4. Test some less-primary functions and flows a user may need. The questions I asked this week were around major tasks a user would want to do with this app. There are more minor tasks a user may need some of the time, and I will explore those as well.

The full set of wireframes may be viewed below*:



*Note, areas that say “Keyboard” are a testing note. In think-aloud testing, a separate card with a iPhone keyboard on it was used to simluate a keyboard popping up when fields were tapped.

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Expanding orders of design

In his article, Interaction Design and Service Design: Expanding a Comparison of Design Disciplines, Stefan Holmlid builds on the Orders of Design, originally proposed by Richard Buchanan and a comparison between industrial design and digital interaction design by Edeholt &Lowgren, to investigate the similarities and differences between digital interaction design and service design. Buchanan’s Orders of Design were originally suggested before the digital revolution. Edeholt & Lowgren compare digital interaction design and industrial design in 2003, precisely because of the increasing prevalence of objects with digital components that required the skills of industrial and digital interaction design.


Holmlid picks up in 2007, exploring the boundaries between service design and digital interaction design. Right away his terms suggest that this might be a false dichotomy. He distinguishes digital interaction design, which Edeholt & Lowgren reference from the broader design order of interaction design that Buchanan uses in his framework. Holmlid suggests that digital interaction design and service design both belong to the design order of interaction design.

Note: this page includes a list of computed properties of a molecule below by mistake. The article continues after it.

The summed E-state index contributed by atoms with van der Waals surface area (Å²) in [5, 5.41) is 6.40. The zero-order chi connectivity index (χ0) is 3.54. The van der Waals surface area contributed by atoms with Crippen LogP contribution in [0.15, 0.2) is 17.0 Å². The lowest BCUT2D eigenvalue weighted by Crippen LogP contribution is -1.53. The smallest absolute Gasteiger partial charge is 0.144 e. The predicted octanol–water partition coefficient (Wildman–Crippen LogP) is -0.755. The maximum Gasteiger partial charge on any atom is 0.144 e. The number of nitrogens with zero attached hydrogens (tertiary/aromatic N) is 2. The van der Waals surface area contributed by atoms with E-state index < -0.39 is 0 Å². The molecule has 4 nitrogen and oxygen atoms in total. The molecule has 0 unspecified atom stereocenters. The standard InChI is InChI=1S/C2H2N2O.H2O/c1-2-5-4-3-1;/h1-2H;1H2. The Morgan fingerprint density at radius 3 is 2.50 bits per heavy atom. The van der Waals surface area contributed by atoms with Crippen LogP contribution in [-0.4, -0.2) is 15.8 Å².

The axes for thinking about design presented by Edeholt & Lowgren with the elaborations offed by Holmlid are useful and revealing. For instance, one of his comparisons suggests looking at social, temporal and spacial dimensionality as part of the material area of design. These are all important facets of design that might not be thought of, however, Holmlid’s  conclusions fall short. He says that service design is “highly social,” whereas industrial design is “not significantly social” and digital interaction design is, “somewhat social.” What does this mean? Holmlid does not define social. Every relevant definition of social includes the concept of a person among other persons, rather than in isolation. Holmlid claims industrial design is not social, but the very idea of mass production is anathema to isolation. Holmlid’s categorization breaks down because he assumes a stratification and separation between Buchanan’s orders of design. What comes through to me from all of his comparisons is that all designed things, be they spaces, objects or signs, exist in a matrix of human action and are actualized by that action. I propose an alternate view.